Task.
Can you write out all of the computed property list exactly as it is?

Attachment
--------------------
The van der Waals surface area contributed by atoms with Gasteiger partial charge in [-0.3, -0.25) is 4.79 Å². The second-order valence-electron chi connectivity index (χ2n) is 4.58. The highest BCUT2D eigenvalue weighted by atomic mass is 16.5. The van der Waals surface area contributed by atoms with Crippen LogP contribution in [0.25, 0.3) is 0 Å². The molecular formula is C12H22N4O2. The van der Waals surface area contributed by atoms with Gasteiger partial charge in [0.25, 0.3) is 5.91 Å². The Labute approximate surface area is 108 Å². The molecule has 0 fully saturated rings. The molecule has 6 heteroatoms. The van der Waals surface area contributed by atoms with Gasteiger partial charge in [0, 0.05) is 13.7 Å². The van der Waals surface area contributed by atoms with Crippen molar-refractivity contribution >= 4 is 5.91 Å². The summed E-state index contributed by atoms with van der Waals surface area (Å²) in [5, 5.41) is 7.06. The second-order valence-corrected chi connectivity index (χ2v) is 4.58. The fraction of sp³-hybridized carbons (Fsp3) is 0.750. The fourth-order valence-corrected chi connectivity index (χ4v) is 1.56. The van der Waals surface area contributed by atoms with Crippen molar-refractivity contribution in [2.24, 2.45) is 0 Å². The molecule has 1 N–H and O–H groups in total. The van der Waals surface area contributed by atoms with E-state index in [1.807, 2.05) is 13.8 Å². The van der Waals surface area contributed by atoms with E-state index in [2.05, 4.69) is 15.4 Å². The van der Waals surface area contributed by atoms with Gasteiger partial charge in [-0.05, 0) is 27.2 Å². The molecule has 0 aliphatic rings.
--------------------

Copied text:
The van der Waals surface area contributed by atoms with Gasteiger partial charge in [-0.3, -0.25) is 4.79 Å². The second-order valence-electron chi connectivity index (χ2n) is 4.58. The highest BCUT2D eigenvalue weighted by atomic mass is 16.5. The van der Waals surface area contributed by atoms with Crippen LogP contribution in [0.25, 0.3) is 0 Å². The molecular formula is C12H22N4O2. The van der Waals surface area contributed by atoms with Gasteiger partial charge in [0.25, 0.3) is 5.91 Å². The Labute approximate surface area is 108 Å². The molecule has 0 fully saturated rings. The molecule has 6 heteroatoms. The van der Waals surface area contributed by atoms with Gasteiger partial charge in [0, 0.05) is 13.7 Å². The van der Waals surface area contributed by atoms with Crippen molar-refractivity contribution >= 4 is 5.91 Å². The summed E-state index contributed by atoms with van der Waals surface area (Å²) in [5, 5.41) is 7.06. The second-order valence-corrected chi connectivity index (χ2v) is 4.58. The fraction of sp³-hybridized carbons (Fsp3) is 0.750. The fourth-order valence-corrected chi connectivity index (χ4v) is 1.56. The van der Waals surface area contributed by atoms with Crippen molar-refractivity contribution in [2.24, 2.45) is 0 Å². The molecule has 1 N–H and O–H groups in total. The van der Waals surface area contributed by atoms with E-state index in [1.807, 2.05) is 13.8 Å². The van der Waals surface area contributed by atoms with E-state index in [2.05, 4.69) is 15.4 Å². The van der Waals surface area contributed by atoms with Gasteiger partial charge in [-0.05, 0) is 27.2 Å². The molecule has 0 aliphatic rings.